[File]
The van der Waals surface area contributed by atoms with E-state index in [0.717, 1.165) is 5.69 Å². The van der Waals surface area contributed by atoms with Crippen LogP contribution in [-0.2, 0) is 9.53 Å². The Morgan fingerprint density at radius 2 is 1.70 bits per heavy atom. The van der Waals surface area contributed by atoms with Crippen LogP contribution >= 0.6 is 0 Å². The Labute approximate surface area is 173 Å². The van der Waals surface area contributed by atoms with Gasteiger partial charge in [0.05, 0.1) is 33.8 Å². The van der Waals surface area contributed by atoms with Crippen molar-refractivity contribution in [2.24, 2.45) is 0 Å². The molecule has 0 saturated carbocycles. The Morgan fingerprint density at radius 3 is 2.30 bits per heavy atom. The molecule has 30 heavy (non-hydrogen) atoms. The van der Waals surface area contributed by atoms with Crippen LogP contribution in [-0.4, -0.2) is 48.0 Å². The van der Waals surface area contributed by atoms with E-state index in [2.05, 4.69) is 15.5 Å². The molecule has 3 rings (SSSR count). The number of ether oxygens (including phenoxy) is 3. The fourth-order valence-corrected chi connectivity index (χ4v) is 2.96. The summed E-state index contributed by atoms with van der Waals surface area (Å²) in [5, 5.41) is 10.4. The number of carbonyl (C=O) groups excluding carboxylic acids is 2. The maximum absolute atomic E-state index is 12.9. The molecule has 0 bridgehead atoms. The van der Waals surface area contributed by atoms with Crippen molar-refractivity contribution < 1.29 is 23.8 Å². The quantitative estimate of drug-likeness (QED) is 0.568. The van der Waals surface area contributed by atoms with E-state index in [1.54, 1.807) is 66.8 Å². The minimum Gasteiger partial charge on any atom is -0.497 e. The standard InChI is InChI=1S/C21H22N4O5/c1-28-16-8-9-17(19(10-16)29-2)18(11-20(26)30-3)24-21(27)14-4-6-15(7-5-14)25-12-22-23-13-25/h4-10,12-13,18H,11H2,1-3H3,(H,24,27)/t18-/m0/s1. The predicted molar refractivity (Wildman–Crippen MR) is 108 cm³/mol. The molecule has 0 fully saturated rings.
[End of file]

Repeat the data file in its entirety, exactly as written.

The van der Waals surface area contributed by atoms with E-state index in [0.717, 1.165) is 5.69 Å². The van der Waals surface area contributed by atoms with Crippen LogP contribution in [-0.2, 0) is 9.53 Å². The Morgan fingerprint density at radius 2 is 1.70 bits per heavy atom. The van der Waals surface area contributed by atoms with Crippen LogP contribution >= 0.6 is 0 Å². The Labute approximate surface area is 173 Å². The van der Waals surface area contributed by atoms with Gasteiger partial charge in [0.05, 0.1) is 33.8 Å². The van der Waals surface area contributed by atoms with Crippen molar-refractivity contribution in [2.24, 2.45) is 0 Å². The molecule has 0 saturated carbocycles. The Morgan fingerprint density at radius 3 is 2.30 bits per heavy atom. The molecule has 30 heavy (non-hydrogen) atoms. The van der Waals surface area contributed by atoms with Crippen LogP contribution in [-0.4, -0.2) is 48.0 Å². The van der Waals surface area contributed by atoms with E-state index in [2.05, 4.69) is 15.5 Å². The molecule has 3 rings (SSSR count). The number of ether oxygens (including phenoxy) is 3. The fourth-order valence-corrected chi connectivity index (χ4v) is 2.96. The summed E-state index contributed by atoms with van der Waals surface area (Å²) in [5, 5.41) is 10.4. The number of carbonyl (C=O) groups excluding carboxylic acids is 2. The maximum absolute atomic E-state index is 12.9. The molecule has 0 bridgehead atoms. The van der Waals surface area contributed by atoms with Crippen molar-refractivity contribution < 1.29 is 23.8 Å². The quantitative estimate of drug-likeness (QED) is 0.568. The van der Waals surface area contributed by atoms with E-state index in [1.54, 1.807) is 66.8 Å². The minimum Gasteiger partial charge on any atom is -0.497 e. The standard InChI is InChI=1S/C21H22N4O5/c1-28-16-8-9-17(19(10-16)29-2)18(11-20(26)30-3)24-21(27)14-4-6-15(7-5-14)25-12-22-23-13-25/h4-10,12-13,18H,11H2,1-3H3,(H,24,27)/t18-/m0/s1. The predicted molar refractivity (Wildman–Crippen MR) is 108 cm³/mol. The molecule has 0 fully saturated rings.